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Comment Pictures from a BOAT! (Score 1) 325

I too thought there had to be pictures. In this day and age eye witness accounts == pictures. I found a few pictures, and they aren't very sensational. Prepare to be disappointed!

These are were taken from the blog of the Oceanographic Research Vessel Alguita detailing their travels this year. They have eye witness accounts of the plastic garbage. It turns out the plastic is not even close to a island, or anything island like. The plastic that is out looks like the byproduct of a will-it-blend episode.

To get any detectable and easily studied plastic they set out a small net and trawl for the plastic:

"[T]rawls today were the highest plastic concentration we have seen yet" ... "The pictures are from 2 ea. 2 hour trawls covering 1 meter wide by 6 miles long."

Regarding the difficulty seeing it:

"Then when I went up to sit on the boom to get a higher vantage point for spotting bigger pieces, the first thing I noticed was, I could no longer see the small fragments, so if you are on the deck of 300 ft ship, you will not even see the real problem. I tried to film the small bits, but I don't know how well it came out."

"[T]he plastic we have accumulated from the trawls-these are the tiny fragments which we will not be able to quantify and classify until we get them back to the lab.

Source: http://orvalguita.blogspot.com/2009/07/t.html

Hmm... I should probably post this to wikipedia...


Solving Obama's BlackBerry Dilemma 374

CurtMonash writes "Much is being made of the deliberations as to whether President Obama will be able to keep using his beloved "BarackBerry." As the NYTimes details, there are two major sets of objections: infosecurity and legal/records retention. Deven Coldeway of CrunchGear does a good job of showing that the technological infosecurity problems can be solved. And as I've noted elsewhere, the 'Omigod, he left his Blackberry behind at dinner' issue is absurd. Presidents are surrounded by attendants, Secret Service and otherwise. Somebody just has to be given the job of keeping track of the president's personal communication device. As for the legal question of whether the president can afford to put things in writing that will likely be exposed by courts and archivists later — the answer to that surely depends on the subject matter or recipient. Email to his Chicago friends — why not? Anything he'd write to them would be necessarily non-secret anyway. Email to the Secretary of Defense? That might be a different matter."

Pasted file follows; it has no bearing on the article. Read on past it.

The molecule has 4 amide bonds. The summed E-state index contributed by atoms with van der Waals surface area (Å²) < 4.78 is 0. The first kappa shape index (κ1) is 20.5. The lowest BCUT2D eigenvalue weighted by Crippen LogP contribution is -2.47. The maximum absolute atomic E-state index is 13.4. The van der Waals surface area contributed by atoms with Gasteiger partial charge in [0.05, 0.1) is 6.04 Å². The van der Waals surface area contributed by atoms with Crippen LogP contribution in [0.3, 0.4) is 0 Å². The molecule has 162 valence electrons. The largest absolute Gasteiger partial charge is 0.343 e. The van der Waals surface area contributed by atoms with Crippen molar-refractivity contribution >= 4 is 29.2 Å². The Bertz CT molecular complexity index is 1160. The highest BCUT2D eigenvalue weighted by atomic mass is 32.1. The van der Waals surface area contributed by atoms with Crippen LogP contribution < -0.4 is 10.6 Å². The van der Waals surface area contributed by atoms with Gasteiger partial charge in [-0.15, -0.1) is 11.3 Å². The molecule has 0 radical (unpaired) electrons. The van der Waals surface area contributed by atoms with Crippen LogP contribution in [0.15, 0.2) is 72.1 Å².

Submission + - LASA Balloon Launch reaches 2nd Highest altitude (greatballoonchase.ca)

bentfork writes: "LASA (The LAnark Space Agency) successfully launched a weather balloon this Sunday. It reached a peak altitude of 122,323ft (That's 37 284m, or 6.71 leagues!) and is #2 in the record books! The track along with the photos can be views in Google Earth (kmz), or Google Maps. The project page is available at greatballoonchase.ca. 200+ Images are available on a coral cache"

Comment Very cool article (Score 2, Interesting) 149

Micro machining with house hold items is a quite impressive feat. I can imagine building some awesome circuits with this and a conductive pen

However this image:


Is quite impressive. It is a excellent demonstration of what you can build with these channels. Quite cool.

Now where can I find a hand-held corona discharger?


Submission + - Open Source alternative to $25k F5 Appliance (o3magazine.com)

Shawn Wilson writes: "Nginx (Engine-X) provides a FOSS alternative to high priced Global Traffic Management Appliances from F5 Networks and Global Server Load Balancers from companies such as Foundry Networks and Nortel. Nginx provides a fast and lightweight solution that enables Global Traffic Management. GTM or GSLB is a technique used to direct browsers to faster local copies of the same web content, by using the source IP to identify the geographical location of the user. Detailed installation and setup instructions are available in issue 6 of o3 magazine, a free open source / business digital magazine. The magazine is showcasing the solution, as it is hosted on a Content Delivery Network using the very same solution. Using F5 or another vendor, would have cost the magazine approximately US$250,000, instead of two weekends to configure and test the solution."

Submission + - Alienware: CableCard Not Ready for Mass Market

An anonymous reader writes: Alienware doesn't think CableCard is ready for the mass market. The Dell subsidiary is coming out with some high-end Media Center PCs but won't sell them directly to consumers because the HD-enabling CableCard "requires the expertise of a reseller and installer." CableCard was supposed to be the savior for Windows Media Center, which has been inhibited by its inability to support high-def content. Alienware made its fortune by selling tricked-out computers to gamers, so it's telling that the company doesn't think its traditional geeky customer can handle CableCard without professional help.
It's funny.  Laugh.

Submission + - The Great Internet Swear Word Project (doyoukissyourmotherwiththatmouth.co.uk)

morner writes: "The great internet swear word project aims to find the best swear word in the world according to you, the internet. Each visitor to this page is offered a choice between two randomly selected user-submitted swear words, their vote is recorded and fed into a Condorcet voting algorithm. Over the course of many thousands of votes, an accurate picture of the group preference emerges and thus, or so the theory goes, the world's best swear word may be identified unambiguously. YMMV."

The most exciting phrase to hear in science, the one that heralds new discoveries, is not "Eureka!" (I found it!) but "That's funny ..." -- Isaac Asimov